This was the part of Crestview that always gave him pause about having made Mom move. But he didn’t dwell on it. It may be depressing to live here at times, but being all by herself in her old home was depressing, too And dangerous—truly untenable. And she had made a good adjustment in some ways. She even attended the frequent concerts and movies, most of which were well suited to her tastes, from Frank Sinatra to Fred Astaire to Cary Grant. She seemed to enjoy her new life. “What’s not to like?” she would say when he asked, and she even stopped talking about moving back to Pennsylvania. And the biggest step of all—she had reluctantly agreed to sell the house. “I can only live in one place at a time,” she’d said, knowing it made no sense to pay for two.

Martha looked worn when he finally found her and his mother, still in a curtained-off cubicle in the emergency room. He kissed them both, and his mother opened her eyes, but then closed them again without speaking. In seconds, she was snoring softly, despite the bright fluorescent lights and the monitor beeping incessantly in the bay next to her.

“I thought they admitted her,” he whispered.

“In theory. They have to wait for a bed.”

A doctor suddenly appeared, dressed in the standard green gown with a stethoscope around her neck. She nodded to Peter and Martha.

“How are you feeling, Mrs. Bender?” she asked, loud enough to wake her.

“Where am I? What happened?”

“You’re in a hospital,” Peter said. “You fell, Ma, remember? You hurt your hip.”

She turned to him but didn’t seem to comprehend what he’d said.

“Take me home, Peter.”

“You can’t go home yet,” he said gently, wondering exactly what she meant by home. She’d never used the term to describe Crestview.

“You can’t go home yet, Ma,” Peter said again. “You hurt your hip.”

“I’m afraid it’s more than the hip,” the doctor said. “She also dislocated her shoulder. And her lungs are full. She may have pneumonia. We’ll have to take more X-rays.”

“Pneumonia?” Peter said. He glanced at his mother, but she had slipped back into sleep. “How do you get pneumonia from falling down?”

“You don’t,” the doctor said, looking down at the chart in her hand rather than at anyone in the cubicle. “It can come on pretty quickly at her age, and sometimes they get weak from that and then fall and break something.”

“When can we get her into a room?” Peter asked.

“As soon as one opens up. I’ll see if I can hurry it along.”

“And then what?”

“It’s up to the orthopedist, but he’ll probably want to put in an artificial hip. It’s a bad break.”

“Is that the only choice?” Martha asked.

“It depends. You’ll have to ask the orthopedist.”

Peter sent Martha home to get some rest. He’d stay at least until they got her into a room, but it took another eight hours for that to happen, giving him plenty of time to think. An operation was hard enough to fathom at her age, but what really scared him was pneumonia. The old people’s friend, they called it. A quick and relatively easy way to die. Just last week he’d been thinking she was acting happier and more energetic, and he was pleased they made her move. On Sunday, he brought her over to the house for dinner with Judy and the kids. She was in good form, more like when Dad was still alive. She had a little trouble with the front stairs, but when he tried to help, she shooed him away. “Stop treating me like an 80-year-old,” she warned, then smiled when she realized what she’d said.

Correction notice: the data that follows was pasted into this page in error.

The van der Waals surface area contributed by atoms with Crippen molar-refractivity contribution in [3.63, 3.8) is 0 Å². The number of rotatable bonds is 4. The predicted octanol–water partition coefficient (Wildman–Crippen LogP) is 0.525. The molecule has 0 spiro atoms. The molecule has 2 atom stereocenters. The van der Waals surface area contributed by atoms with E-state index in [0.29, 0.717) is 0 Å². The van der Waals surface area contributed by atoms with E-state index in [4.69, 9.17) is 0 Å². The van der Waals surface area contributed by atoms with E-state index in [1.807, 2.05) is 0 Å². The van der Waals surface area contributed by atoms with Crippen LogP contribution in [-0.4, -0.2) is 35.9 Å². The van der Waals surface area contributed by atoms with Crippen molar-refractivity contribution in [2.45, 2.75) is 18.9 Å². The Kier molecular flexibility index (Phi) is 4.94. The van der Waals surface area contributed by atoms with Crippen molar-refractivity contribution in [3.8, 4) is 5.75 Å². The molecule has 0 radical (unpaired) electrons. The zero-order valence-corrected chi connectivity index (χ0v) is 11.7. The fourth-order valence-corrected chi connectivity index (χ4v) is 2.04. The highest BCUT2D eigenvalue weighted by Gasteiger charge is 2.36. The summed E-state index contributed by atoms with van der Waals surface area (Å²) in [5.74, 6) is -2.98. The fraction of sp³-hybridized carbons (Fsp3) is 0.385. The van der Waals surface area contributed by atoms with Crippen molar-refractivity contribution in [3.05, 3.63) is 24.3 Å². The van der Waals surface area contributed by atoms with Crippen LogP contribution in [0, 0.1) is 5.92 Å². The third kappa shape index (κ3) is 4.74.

But now, just a few days later, here she was, helpless, with broken bones and pneumonia. He remembered his father’s last days and how quickly things had spiraled downward. And the lawyer’s call, coming just when it did, kept nagging at him.

“If you sell this house, it’ll be the death of me,” she’d said during one of the most pointed conversations he’d had with her before the accident that brought her to Virginia.

“Ma, it’ll kill you to live here by yourself. You can’t keep doing this.”

It was two years since that conversation. He’d left work early one Wednesday and driven the five hours to Pittsburgh to spend a night with his mother, with the specific intent of pushing her into a decision to move. Although he had told her he was coming, the house was dark and she didn’t answer when he rang the bell. “Ma, it’s me, Peter,” he shouted.

When she finally opened the door, he was surprised by her appearance. She wore a frayed blue sweater over a shabby blue and yellow flowered housedress and moved her stooped and fragile body even more slowly than usual. “What a nice surprise.”

“You forgot I was coming?” He immediately regretted the accusatory note. He hung his jacket in the hall closet, put his overnight bag to the side and followed her into the kitchen. They sat across from each other at the large oval table that had served as the center of life for as long as Peter could remember. It was not only where they ate all their meals, it was where they had all they conversations, where he did his homework, and where his father sat when he studied the bills and wrote all the checks.

“Are you hungry? I have a cherry pie in the freezer.”

“No, I stopped for dinner. How are you?”

“Dinner was a long time ago. Are you sure you don’t want something? A cup of coffee? Or I’ve got some bagels I can thaw out in a minute.” She was already lifting herself out of the chair.

“No, Ma, nothing. I’m fine. Sit down.”